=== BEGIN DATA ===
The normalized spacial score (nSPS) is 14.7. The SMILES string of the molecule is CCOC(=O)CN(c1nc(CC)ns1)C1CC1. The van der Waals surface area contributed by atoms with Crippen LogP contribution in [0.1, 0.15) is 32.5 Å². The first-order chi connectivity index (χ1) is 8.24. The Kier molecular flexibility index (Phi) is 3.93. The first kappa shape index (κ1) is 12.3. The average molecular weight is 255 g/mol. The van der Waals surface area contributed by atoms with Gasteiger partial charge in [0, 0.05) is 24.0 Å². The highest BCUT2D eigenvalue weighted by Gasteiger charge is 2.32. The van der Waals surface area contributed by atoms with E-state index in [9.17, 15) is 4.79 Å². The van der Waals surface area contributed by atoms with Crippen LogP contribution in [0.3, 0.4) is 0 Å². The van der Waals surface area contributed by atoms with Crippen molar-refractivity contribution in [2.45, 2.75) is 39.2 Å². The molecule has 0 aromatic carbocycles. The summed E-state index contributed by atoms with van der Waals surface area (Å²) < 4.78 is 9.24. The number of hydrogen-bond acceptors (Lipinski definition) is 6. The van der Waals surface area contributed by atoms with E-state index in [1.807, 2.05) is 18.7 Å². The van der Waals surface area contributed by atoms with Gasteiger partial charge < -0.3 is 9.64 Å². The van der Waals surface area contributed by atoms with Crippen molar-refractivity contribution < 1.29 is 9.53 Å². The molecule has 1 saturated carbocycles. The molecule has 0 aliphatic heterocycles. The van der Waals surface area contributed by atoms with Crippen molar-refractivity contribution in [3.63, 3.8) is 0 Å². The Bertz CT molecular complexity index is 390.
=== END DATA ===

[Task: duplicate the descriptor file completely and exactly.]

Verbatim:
The normalized spacial score (nSPS) is 14.7. The SMILES string of the molecule is CCOC(=O)CN(c1nc(CC)ns1)C1CC1. The van der Waals surface area contributed by atoms with Crippen LogP contribution in [0.1, 0.15) is 32.5 Å². The first-order chi connectivity index (χ1) is 8.24. The Kier molecular flexibility index (Phi) is 3.93. The first kappa shape index (κ1) is 12.3. The average molecular weight is 255 g/mol. The van der Waals surface area contributed by atoms with Gasteiger partial charge in [0, 0.05) is 24.0 Å². The highest BCUT2D eigenvalue weighted by Gasteiger charge is 2.32. The van der Waals surface area contributed by atoms with E-state index in [9.17, 15) is 4.79 Å². The van der Waals surface area contributed by atoms with Crippen LogP contribution in [0.3, 0.4) is 0 Å². The van der Waals surface area contributed by atoms with Crippen molar-refractivity contribution in [2.45, 2.75) is 39.2 Å². The molecule has 0 aromatic carbocycles. The summed E-state index contributed by atoms with van der Waals surface area (Å²) < 4.78 is 9.24. The number of hydrogen-bond acceptors (Lipinski definition) is 6. The van der Waals surface area contributed by atoms with E-state index in [1.807, 2.05) is 18.7 Å². The van der Waals surface area contributed by atoms with Gasteiger partial charge < -0.3 is 9.64 Å². The van der Waals surface area contributed by atoms with Crippen molar-refractivity contribution < 1.29 is 9.53 Å². The molecule has 1 saturated carbocycles. The molecule has 0 aliphatic heterocycles. The van der Waals surface area contributed by atoms with Crippen molar-refractivity contribution in [3.63, 3.8) is 0 Å². The Bertz CT molecular complexity index is 390.